My understanding of how a university department functions has definitely grown. There’s a lot of behind-the-scenes stuff I didn’t know about before. I’m only just now starting to figure out how it all works. I have more appreciation for all the moving parts!

Finally, what experiences are you hoping to have here at DAMES?

I’m excited to speak with the professors here about their research! I’m also excited to be able to take classes (here in the department) as an employee. Since a lot of my academic life as a student happened during COVID, I see my time here in DAMES as a second chance to experience UNC the way it deserves to be experienced: in person.

Trang Le, our newest staff member!

Israeli Poet Ronny Someck Visits Campus: “bridges between east and west”

January 25, 2023
Israeli poet Ronny Someck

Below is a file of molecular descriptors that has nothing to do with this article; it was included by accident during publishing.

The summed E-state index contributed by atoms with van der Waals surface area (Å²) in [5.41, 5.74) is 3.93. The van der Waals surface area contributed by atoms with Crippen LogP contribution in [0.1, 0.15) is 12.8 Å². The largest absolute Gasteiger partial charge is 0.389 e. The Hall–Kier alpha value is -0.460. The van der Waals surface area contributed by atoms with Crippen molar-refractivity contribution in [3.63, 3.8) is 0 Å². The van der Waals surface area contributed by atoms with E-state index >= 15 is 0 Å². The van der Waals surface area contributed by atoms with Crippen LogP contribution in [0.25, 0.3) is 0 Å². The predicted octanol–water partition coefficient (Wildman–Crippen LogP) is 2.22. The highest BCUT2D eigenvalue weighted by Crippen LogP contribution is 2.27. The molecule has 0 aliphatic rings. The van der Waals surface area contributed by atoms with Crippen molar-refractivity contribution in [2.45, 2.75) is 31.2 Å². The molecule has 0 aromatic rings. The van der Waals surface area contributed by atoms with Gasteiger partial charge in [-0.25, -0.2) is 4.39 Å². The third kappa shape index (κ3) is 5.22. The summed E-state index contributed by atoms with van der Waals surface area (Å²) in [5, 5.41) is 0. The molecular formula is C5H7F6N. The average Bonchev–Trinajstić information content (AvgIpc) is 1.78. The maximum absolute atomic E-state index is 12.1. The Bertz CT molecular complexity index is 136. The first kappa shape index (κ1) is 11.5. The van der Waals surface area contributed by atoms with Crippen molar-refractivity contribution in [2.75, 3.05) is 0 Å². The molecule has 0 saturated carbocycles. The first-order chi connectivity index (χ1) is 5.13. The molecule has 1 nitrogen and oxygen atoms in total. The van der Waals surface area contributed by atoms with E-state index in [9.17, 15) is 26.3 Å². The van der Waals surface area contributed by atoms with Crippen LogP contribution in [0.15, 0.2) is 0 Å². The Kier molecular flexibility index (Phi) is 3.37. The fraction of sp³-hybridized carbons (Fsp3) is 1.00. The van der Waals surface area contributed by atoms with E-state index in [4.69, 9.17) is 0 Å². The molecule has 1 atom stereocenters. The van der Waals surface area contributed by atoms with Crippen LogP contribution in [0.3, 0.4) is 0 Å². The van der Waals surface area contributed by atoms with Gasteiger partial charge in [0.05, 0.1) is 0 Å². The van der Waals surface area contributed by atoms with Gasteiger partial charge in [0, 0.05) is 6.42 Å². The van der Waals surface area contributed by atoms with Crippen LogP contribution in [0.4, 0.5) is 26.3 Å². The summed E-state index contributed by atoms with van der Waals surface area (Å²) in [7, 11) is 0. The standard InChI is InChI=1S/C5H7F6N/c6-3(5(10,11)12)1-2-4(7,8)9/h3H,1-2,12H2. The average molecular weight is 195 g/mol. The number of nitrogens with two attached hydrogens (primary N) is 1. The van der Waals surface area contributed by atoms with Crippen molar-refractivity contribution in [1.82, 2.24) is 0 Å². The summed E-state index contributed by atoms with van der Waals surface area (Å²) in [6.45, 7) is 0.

Best-known living Israeli poet Ronny Someck (translated into 44 Languages!) read and discussed his poetry in a public event at UNC this past October, and visited Professor Shemer’s classes the following day. Our own John Caldwell read the poems in English following the Hebrew reading by the poet.

A recording of the main event is available on the Carolina Center for Jewish Studies’ YouTube channel.

Ronny Someck was born in Baghdad in 1951 and came to Israel as a young child. He has published 13 volumes of poetry (The last called “so much god “) and two books for children with Shirly Someck. He has been translated into 44 languages, including Arabic, French, Catalan, Albanian, Italian, Macedonian, Yiddish, Croatian, Nepali, Dutch, Danish, Portuguese, Spanish, German, Turkish, Russian, and English.

A Feminist Revolution in Iran: A Podcast with Dr. Yaghoobi, and more!

January 20, 2023
Dr. Yaghoobi recently shaved her head to show her solidarity with Iranian women.

Why have Iranian women been burning hijabs and leading protests ever since a 22-year-old Kurdish woman named Jîna Mahsa Amini died while in custody of Tehran morality police? Dr. Claudia Yaghoobi contextualizes their rage within 170 years of compulsory veiling—and unveiling—laws. Then, graphic designer Ghazal Foroutan shares how the revolution has turned art into activism and why Gen Z women are fearlessly fronting this fight.